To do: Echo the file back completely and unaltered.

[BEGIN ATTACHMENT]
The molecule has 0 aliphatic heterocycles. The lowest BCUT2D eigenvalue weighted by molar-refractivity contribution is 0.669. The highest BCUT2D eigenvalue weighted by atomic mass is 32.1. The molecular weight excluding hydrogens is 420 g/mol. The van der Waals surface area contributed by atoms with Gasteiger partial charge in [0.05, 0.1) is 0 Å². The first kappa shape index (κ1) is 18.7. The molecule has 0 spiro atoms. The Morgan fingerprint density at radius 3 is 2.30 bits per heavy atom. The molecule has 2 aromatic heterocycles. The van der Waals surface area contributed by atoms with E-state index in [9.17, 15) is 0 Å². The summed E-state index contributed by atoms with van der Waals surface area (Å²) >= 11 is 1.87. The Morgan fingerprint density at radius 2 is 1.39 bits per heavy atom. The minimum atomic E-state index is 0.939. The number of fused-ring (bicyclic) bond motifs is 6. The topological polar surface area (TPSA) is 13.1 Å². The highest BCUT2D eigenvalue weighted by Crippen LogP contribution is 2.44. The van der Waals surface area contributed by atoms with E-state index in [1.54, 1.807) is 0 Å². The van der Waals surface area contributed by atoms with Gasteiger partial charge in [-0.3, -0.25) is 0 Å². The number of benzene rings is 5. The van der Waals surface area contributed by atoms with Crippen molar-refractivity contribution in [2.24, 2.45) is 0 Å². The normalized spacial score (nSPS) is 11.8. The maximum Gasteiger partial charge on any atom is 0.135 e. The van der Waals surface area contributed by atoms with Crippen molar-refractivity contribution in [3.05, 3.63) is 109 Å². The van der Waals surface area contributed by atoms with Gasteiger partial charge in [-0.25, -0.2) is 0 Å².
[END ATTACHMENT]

The molecule has 0 aliphatic heterocycles. The lowest BCUT2D eigenvalue weighted by molar-refractivity contribution is 0.669. The highest BCUT2D eigenvalue weighted by atomic mass is 32.1. The molecular weight excluding hydrogens is 420 g/mol. The van der Waals surface area contributed by atoms with Gasteiger partial charge in [0.05, 0.1) is 0 Å². The first kappa shape index (κ1) is 18.7. The molecule has 0 spiro atoms. The Morgan fingerprint density at radius 3 is 2.30 bits per heavy atom. The molecule has 2 aromatic heterocycles. The van der Waals surface area contributed by atoms with E-state index in [9.17, 15) is 0 Å². The summed E-state index contributed by atoms with van der Waals surface area (Å²) >= 11 is 1.87. The Morgan fingerprint density at radius 2 is 1.39 bits per heavy atom. The minimum atomic E-state index is 0.939. The number of fused-ring (bicyclic) bond motifs is 6. The topological polar surface area (TPSA) is 13.1 Å². The highest BCUT2D eigenvalue weighted by Crippen LogP contribution is 2.44. The van der Waals surface area contributed by atoms with E-state index in [1.54, 1.807) is 0 Å². The van der Waals surface area contributed by atoms with Gasteiger partial charge in [-0.3, -0.25) is 0 Å². The number of benzene rings is 5. The van der Waals surface area contributed by atoms with Crippen molar-refractivity contribution in [2.24, 2.45) is 0 Å². The normalized spacial score (nSPS) is 11.8. The maximum Gasteiger partial charge on any atom is 0.135 e. The van der Waals surface area contributed by atoms with Crippen molar-refractivity contribution in [3.05, 3.63) is 109 Å². The van der Waals surface area contributed by atoms with Gasteiger partial charge in [-0.25, -0.2) is 0 Å².